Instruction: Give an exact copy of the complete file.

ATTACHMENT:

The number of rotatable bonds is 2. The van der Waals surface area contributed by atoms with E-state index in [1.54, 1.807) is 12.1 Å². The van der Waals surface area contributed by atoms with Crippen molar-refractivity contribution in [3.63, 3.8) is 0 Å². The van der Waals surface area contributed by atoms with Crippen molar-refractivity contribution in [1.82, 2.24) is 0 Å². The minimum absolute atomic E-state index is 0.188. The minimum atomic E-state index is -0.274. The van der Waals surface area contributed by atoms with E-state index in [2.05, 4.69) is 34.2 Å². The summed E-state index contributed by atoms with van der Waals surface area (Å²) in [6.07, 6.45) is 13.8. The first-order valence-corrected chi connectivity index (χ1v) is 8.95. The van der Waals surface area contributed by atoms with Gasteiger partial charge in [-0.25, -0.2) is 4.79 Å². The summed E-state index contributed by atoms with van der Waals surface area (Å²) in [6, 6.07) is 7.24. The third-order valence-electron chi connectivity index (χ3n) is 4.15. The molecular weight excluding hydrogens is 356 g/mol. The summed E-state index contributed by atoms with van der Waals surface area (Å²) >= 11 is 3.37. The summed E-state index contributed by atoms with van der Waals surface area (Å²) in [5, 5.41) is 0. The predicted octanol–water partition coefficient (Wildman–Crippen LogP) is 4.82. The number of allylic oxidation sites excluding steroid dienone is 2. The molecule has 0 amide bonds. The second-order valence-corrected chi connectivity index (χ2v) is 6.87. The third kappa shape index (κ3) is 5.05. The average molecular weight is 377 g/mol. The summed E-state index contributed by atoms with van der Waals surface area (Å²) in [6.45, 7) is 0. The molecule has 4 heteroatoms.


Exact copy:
The number of rotatable bonds is 2. The van der Waals surface area contributed by atoms with E-state index in [1.54, 1.807) is 12.1 Å². The van der Waals surface area contributed by atoms with Crippen molar-refractivity contribution in [3.63, 3.8) is 0 Å². The van der Waals surface area contributed by atoms with Crippen molar-refractivity contribution in [1.82, 2.24) is 0 Å². The minimum absolute atomic E-state index is 0.188. The minimum atomic E-state index is -0.274. The van der Waals surface area contributed by atoms with E-state index in [2.05, 4.69) is 34.2 Å². The summed E-state index contributed by atoms with van der Waals surface area (Å²) in [6.07, 6.45) is 13.8. The first-order valence-corrected chi connectivity index (χ1v) is 8.95. The van der Waals surface area contributed by atoms with Gasteiger partial charge in [-0.25, -0.2) is 4.79 Å². The summed E-state index contributed by atoms with van der Waals surface area (Å²) in [6, 6.07) is 7.24. The third-order valence-electron chi connectivity index (χ3n) is 4.15. The molecular weight excluding hydrogens is 356 g/mol. The summed E-state index contributed by atoms with van der Waals surface area (Å²) >= 11 is 3.37. The summed E-state index contributed by atoms with van der Waals surface area (Å²) in [5, 5.41) is 0. The predicted octanol–water partition coefficient (Wildman–Crippen LogP) is 4.82. The number of allylic oxidation sites excluding steroid dienone is 2. The molecule has 0 amide bonds. The second-order valence-corrected chi connectivity index (χ2v) is 6.87. The third kappa shape index (κ3) is 5.05. The average molecular weight is 377 g/mol. The summed E-state index contributed by atoms with van der Waals surface area (Å²) in [6.45, 7) is 0. The molecule has 4 heteroatoms.